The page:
The amount of work needed to build a generative workplace culture depends on where your culture is right now. At the start of your DevOps journey, you might even find there are different cultures across teams or even individuals with traits from all 3 culture types.
Regardless of your starting point, everyone must make an effort to shift towards a generative culture if you hope to get the best out of DevOps.
In some respects, this can be the hardest part of the DevOps adoption process. Many pathological or bureaucratic behaviors stem from deep-seated habits, systematic imbalances, and past failures.
Here are some simple strategies to help you start moving towards a generative workplace.
Leaders must lead by example
We’ll start here because leaders set the tone for culture. Damaging leadership behaviors and attitudes trickle down workplace structures and can become so deep-rooted that it’s hard to deprogram.
That’s okay! Change doesn’t happen overnight, but it happens quicker when leaders buy in and take the initiative.
Here are a couple of things leaders should think about:
- Treat people as equals, not subordinates. Honest communication and feedback should flow both ways, regardless of your position.
- Recognize your role is to get the best out of your team. Listen to your staff and give them what they need to do their jobs better and quicker.
- Trust that people want to do good work. No one’s doing a bad job on purpose. Work with your team and find solutions together. If a process someone runs fails often, there might be underlying reasons, like inefficient processes.
- Do some self-reflection. When presented with a problem, examine your instant reaction to it. Does that reaction help anyone solve the problem? Does it align with a generative culture or not?
- Match your actions with your messaging. People will follow your actions, not your words. For example, don’t reward overtime if you say you want people to have a healthy work-life balance.
In traditional IT spaces, teams tend to work in isolation. Each team has its own goals, responsibilities, and priorities.
That means that despite everyone working hard for the same company, teams can still clash due to what they believe is in their team’s best interests. Neither of those opposing views will be wrong exactly - they’re simply tied to, or skewed by, each team’s beliefs.
Instead, you should ensure teams share the same goals, responsibilities, and priorities.
Doing so helps remove points of friction and lowers the potential for conflict. After all, everyone’s striving for the same thing. And if people do disagree, they’re more likely to take opposing views in good faith.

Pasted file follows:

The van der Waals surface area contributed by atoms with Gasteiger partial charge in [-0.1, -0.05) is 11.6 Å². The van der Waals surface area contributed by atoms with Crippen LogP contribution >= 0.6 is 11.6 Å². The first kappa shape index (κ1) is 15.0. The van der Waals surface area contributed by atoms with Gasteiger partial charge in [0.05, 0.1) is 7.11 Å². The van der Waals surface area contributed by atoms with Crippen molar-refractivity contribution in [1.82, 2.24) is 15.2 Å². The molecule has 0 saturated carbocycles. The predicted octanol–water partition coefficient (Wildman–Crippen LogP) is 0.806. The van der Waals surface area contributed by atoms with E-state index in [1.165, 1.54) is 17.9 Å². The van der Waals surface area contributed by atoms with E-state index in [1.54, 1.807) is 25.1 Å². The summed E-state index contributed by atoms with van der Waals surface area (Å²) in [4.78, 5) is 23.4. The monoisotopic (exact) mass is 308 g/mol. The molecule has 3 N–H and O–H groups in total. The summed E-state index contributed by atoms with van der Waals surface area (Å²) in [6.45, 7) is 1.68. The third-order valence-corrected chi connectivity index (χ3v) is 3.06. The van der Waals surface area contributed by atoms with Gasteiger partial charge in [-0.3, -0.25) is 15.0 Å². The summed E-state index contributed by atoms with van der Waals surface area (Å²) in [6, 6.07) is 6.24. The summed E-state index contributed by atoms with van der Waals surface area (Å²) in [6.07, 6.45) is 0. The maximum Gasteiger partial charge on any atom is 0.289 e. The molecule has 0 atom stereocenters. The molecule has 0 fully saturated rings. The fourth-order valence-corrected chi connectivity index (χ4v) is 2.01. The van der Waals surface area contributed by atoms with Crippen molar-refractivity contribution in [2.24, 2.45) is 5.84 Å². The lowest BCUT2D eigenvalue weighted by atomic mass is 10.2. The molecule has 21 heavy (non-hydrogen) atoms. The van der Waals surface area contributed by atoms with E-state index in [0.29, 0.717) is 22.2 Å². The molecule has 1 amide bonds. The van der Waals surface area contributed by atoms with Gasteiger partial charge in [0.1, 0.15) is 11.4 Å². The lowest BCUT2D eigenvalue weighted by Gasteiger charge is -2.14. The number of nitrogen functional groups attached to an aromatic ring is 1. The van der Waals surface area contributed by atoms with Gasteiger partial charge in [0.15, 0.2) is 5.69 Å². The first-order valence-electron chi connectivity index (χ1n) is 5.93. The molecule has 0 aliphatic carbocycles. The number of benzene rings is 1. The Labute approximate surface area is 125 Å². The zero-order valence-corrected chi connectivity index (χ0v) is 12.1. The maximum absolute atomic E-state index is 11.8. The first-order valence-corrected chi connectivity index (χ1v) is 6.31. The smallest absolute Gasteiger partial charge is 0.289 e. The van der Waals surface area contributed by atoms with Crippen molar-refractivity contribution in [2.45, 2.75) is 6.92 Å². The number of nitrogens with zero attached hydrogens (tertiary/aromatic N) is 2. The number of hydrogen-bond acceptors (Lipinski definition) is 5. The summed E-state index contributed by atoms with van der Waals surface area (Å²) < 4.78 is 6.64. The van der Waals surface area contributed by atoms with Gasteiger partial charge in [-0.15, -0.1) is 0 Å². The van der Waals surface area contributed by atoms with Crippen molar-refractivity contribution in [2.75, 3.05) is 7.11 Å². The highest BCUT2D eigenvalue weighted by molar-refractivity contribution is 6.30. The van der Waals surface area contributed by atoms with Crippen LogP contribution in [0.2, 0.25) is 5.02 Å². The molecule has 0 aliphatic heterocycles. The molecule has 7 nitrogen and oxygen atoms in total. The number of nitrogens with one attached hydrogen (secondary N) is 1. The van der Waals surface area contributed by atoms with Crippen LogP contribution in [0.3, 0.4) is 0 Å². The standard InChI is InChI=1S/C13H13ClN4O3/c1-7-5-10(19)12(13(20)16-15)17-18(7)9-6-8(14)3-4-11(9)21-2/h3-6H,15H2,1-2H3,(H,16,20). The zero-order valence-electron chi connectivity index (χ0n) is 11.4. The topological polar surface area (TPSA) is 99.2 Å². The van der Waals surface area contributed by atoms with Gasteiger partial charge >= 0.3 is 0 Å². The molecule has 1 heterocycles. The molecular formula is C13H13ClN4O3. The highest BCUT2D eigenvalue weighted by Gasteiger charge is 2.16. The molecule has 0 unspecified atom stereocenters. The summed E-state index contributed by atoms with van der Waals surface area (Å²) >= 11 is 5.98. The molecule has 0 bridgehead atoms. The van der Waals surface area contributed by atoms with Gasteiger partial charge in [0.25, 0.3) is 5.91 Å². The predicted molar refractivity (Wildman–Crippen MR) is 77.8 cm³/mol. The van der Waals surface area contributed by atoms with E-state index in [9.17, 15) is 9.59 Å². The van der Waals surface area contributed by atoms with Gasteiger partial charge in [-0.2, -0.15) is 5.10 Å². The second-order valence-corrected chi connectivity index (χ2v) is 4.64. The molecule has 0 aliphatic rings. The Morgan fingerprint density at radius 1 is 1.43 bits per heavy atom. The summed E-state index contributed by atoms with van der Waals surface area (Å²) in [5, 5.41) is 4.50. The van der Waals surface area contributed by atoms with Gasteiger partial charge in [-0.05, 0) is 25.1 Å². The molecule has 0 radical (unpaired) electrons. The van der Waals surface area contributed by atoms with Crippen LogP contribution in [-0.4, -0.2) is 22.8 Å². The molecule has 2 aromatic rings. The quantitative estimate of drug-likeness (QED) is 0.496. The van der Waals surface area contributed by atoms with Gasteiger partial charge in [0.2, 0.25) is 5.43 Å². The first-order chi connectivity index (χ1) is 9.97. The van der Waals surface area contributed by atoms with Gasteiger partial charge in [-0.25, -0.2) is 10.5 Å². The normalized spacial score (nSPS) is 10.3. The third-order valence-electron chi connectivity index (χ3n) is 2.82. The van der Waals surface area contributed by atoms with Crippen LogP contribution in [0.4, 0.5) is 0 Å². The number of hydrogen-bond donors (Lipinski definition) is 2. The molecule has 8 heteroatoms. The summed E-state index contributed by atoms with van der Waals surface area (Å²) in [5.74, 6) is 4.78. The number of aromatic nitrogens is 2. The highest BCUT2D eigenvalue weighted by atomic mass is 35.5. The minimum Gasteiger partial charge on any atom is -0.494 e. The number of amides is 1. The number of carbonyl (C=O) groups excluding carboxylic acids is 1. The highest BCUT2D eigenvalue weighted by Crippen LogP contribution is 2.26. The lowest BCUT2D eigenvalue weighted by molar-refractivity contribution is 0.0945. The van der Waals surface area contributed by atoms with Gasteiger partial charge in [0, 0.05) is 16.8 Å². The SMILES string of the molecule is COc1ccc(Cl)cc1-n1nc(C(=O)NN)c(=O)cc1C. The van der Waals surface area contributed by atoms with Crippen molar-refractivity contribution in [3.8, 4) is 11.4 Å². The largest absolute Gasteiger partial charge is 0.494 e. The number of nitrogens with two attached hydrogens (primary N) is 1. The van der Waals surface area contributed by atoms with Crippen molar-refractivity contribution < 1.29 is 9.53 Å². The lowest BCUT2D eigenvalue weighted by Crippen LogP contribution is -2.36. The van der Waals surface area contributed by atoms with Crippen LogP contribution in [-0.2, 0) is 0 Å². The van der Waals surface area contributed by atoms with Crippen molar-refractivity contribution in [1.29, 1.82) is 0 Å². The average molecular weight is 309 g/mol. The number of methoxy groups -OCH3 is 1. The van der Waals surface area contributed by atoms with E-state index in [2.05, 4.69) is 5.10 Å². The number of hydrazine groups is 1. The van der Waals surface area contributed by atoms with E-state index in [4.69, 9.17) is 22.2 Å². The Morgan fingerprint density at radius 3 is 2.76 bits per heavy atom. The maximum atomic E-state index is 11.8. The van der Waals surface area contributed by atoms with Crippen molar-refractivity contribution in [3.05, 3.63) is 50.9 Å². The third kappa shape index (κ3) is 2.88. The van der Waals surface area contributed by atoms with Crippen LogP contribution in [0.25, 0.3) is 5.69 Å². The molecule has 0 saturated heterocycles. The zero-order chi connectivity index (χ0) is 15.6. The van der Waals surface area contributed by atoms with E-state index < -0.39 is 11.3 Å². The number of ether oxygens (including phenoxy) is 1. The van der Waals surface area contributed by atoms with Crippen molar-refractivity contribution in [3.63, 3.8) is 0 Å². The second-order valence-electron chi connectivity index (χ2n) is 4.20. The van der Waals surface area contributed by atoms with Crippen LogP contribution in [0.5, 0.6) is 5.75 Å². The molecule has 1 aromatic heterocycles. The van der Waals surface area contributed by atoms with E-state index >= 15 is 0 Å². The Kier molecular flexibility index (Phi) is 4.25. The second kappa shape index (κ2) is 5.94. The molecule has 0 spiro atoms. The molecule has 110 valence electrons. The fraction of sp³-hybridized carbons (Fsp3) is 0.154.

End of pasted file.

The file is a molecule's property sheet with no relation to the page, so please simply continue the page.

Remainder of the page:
Accept failure happens
Sometimes things go wrong. It happens! Software development is hard! Humans will make mistakes, bugs will sneak through, and updates will break things unexpectedly. There’s no way to prevent it. Failure is inevitable.
When met with failure, try to curb any reaction that places blame on your team or slows your software delivery speed. Although those reactions might make sense at the time, they will always have the opposite effect to the one you seek.
People love finding solutions and fixing things. So, get your teams working on the solution rather than slowing things down. After all, your next deployment should be near if you’ve adopted other DevOps recommendations.
You should also treat failure as an opportunity to improve your processes. For example:
- Is there an automated test you can add to your build processes to identify the problem and prevent it in the future?
- Was it caused by a manual process you could automate?
- Is there a product you can add to your deployment pipeline that will prevent the failure from happening again?
Some software methodologies even suggest you fail on purpose. Chaos Engineering, for example, sees teams purposely introduce problems to their services to test stability and build resilience into their product. ‘Failure is the first step to success,’ as they say, so why not fail proactively?
Of course, failure is much easier for everyone to accept when there are shorter recovery times, so ensure you fully adopt DevOps and not just bits of it.
Adopt the other DevOps’ recommendations
Improving team culture isn’t only about treating people with respect and trusting they want to do good work. It’s also about ensuring teams can work in the most effective ways.
DevOps principles, technical capabilities, and tooling suggestions already help promote a generative workplace culture, so don’t tackle culture in isolation.
We’ve already written a lot about these ideas, so check the other sections of this website.
Recognizing the signs of success
As your workplace moves towards a generative culture, you should notice staff working happier, better, and faster together. Communication will be easier, and fewer people-related obstacles will get in the way of delivering your product.
As long as you follow DevOps’ other recommendations, you should also see an impact on your organization’s productivity. Not just on a human level but systematically, too, because you’ll always strive for continuous improvement.
Don’t just take our word for it. You’ll see it yourself if you keep track of the right metrics.
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